About Forum of Mathematics
Forum of Mathematics, Pi and Forum of Mathematics, Sigma are an exciting development in journal publishing. Together they offer fully open access publication combined with peer-review standards set by an international editorial board of the highest calibre, and all backed by Cambridge University Press and our commitment to quality. Strong research papers from all parts of pure mathematics and related areas will be welcomed. All published papers will be free online to readers in perpetuity. A publication charge for authors will be set at a rate justified by real publishing costs, and for the first three years Cambridge University Press will waive the publication charges.
All submitted articles will be peer-reviewed and will benefit from the full functionality associated with reputable journal publishing: copyediting, typesetting, reference linking, usage statistics, etc. The decision whether to accept articles will be made solely by the Editors in complete independence from Cambridge University Press.
The author will hold the copyright of published papers.
What is Pi?
Pi is the open access alternative to the leading generalist mathematics journals and will be of real interest to a broad cross-section of all mathematicians. Papers published will be of the highest quality.
What is Sigma?
Sigma is the open access alternative to the leading specialist mathematics journals. Editorial decisions are made by dedicated clusters of editors concentrated in the following areas: foundations of mathematics, discrete mathematics, algebra, number theory, algebraic and complex geometry, differential geometry and geometric analysis, topology, analysis, probability, differential equations, computational mathematics, applied analysis, mathematical physics, and theoretical computer science. This classification exists to aid the peer review process. Contributions which do not neatly fit within these categories are still welcome.
Who are the Editors of Pi and Sigma?
The confirmed editors are listed below, and will be updated as further individuals are added.
Managing editor: Rob Kirby, University of California, Berkeley
Ian Agol, University of California, Berkeley
Douglas Arnold, University of Minnesota
Sébastien Boucksom, Institut de Mathématiques de Jussieu
Albert Cohen, University of Paris, Pierre et Marie Curie
Henry Cohn, Microsoft Research New England
Ingrid Daubechies, Duke University
Simon Donaldson, Imperial College
Tadahisa Funaki, University of Tokyo
Dennis Gaitsgory, Harvard University
Tim Gowers, University of Cambridge
Geoffrey Grimmett, University of Cambridge
Robert Guralnick, University of Southern California, Los Angeles
Nicholas Higham, University of Manchester
Arieh Iserles, University of Cambridge
Carlos Kenig, University of Chicago
Bruce Kleiner, New York University
Fanghua Lin, New York University
Curtis McMullen, Harvard University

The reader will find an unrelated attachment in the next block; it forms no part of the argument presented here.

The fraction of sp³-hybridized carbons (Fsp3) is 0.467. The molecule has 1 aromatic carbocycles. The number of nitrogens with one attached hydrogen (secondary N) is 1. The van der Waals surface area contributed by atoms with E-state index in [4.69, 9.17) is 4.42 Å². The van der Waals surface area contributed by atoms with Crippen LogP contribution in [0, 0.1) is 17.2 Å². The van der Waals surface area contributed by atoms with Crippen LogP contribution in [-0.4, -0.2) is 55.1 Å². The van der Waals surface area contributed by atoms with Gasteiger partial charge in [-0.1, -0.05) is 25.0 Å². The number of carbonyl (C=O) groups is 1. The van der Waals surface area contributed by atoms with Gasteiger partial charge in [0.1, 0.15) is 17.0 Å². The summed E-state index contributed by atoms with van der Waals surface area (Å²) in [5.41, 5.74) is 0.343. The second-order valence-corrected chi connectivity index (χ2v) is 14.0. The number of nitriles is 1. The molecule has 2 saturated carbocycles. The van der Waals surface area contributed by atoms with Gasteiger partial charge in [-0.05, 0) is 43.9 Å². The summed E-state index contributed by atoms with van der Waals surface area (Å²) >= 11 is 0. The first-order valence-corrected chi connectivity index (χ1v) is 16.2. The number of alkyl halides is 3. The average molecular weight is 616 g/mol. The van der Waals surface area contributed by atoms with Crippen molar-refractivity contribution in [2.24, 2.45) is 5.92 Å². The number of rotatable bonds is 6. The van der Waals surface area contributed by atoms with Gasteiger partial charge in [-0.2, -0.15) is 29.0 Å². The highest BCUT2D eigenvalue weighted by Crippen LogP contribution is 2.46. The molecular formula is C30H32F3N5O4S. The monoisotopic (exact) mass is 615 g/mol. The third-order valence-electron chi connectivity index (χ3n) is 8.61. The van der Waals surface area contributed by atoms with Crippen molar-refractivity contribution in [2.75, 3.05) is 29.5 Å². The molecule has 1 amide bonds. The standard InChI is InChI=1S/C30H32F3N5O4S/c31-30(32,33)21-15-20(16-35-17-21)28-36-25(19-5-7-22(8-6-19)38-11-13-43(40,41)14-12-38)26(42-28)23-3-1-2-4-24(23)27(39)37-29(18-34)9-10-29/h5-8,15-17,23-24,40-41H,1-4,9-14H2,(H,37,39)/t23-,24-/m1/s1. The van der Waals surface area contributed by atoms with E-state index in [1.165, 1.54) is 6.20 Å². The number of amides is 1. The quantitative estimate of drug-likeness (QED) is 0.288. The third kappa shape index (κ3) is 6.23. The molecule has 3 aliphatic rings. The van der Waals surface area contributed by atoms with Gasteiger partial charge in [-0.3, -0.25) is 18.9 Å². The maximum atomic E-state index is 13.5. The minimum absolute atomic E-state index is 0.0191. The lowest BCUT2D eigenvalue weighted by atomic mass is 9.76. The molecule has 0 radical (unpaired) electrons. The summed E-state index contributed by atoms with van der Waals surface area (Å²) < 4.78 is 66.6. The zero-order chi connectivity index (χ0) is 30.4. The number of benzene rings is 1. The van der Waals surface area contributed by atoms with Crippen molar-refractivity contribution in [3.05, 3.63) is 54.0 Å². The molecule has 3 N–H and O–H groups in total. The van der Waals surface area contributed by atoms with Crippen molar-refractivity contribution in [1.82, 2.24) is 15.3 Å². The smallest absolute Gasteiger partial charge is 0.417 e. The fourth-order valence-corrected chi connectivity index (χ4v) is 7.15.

Kurt Mehlhorn, Max Planck Institute for Informatics
Stefan Muller, University of Bonn, Germany
Peter Olver, University of Minnesota
Peter Ozsváth, Princeton University
Jonathan Pila, University of Oxford
Gilles Pisier, University of Paris, Pierre et Marie Curie
Andrew Pitts, University of Cambridge
Alexander Razborov, University of Chicago
Sylvia Serfaty, University of Paris, Pierre et Marie Curie
Theodore Slaman, University of California, Berkeley
Kannan Soundararajan, Stanford University
Terence Tao, University of California, Los Angeles
Richard Taylor, Institute for Advanced Study, Princeton
Peter Teichner, Max Planck Institute for Mathematics
Stevo Todorcevic, University of Toronto
Stefaan Vaes, KU Leuven
Ravi Vakil, Stanford University
Eric Zaslow, Northwestern University
Günter M Ziegler, Freie Universität Berlin
Why is Cambridge University Press launching this initiative?
Cambridge is establishing the Forum of Mathematics in order to offer the community an open access journal of the highest quality as a genuine alternative to the traditional subscription model. This fulfils our commitment to support the dissemination of scholarly knowledge.
What is the publication charge for accepted papers?
Open Access publishing has to be funded somehow, and the prevailing model is through the levying of an article processing charge (APC) on each individual author’s institution or funding body. For Pi and Sigma we are committed to maintaining the APC at a level justified by real publishing costs, and both Pi and Sigma will have an associated APC of £500/$750 per article.
However, we appreciate that there is at present little financial support within the community to cover APCs for open access publishing. Therefore, for the first three years Cambridge University Press will underwrite the APC for all authors (this applies to papers submitted on or before 31st December 2015), though we will encourage payment from those authors who do have appropriate funding through their institution or a funding body. After the first three years we will adopt an ongoing waiver policy for authors from eligible countries (see the appendix in the FAQs for the current list), and to others who can demonstrate a lack of access to appropriate funds.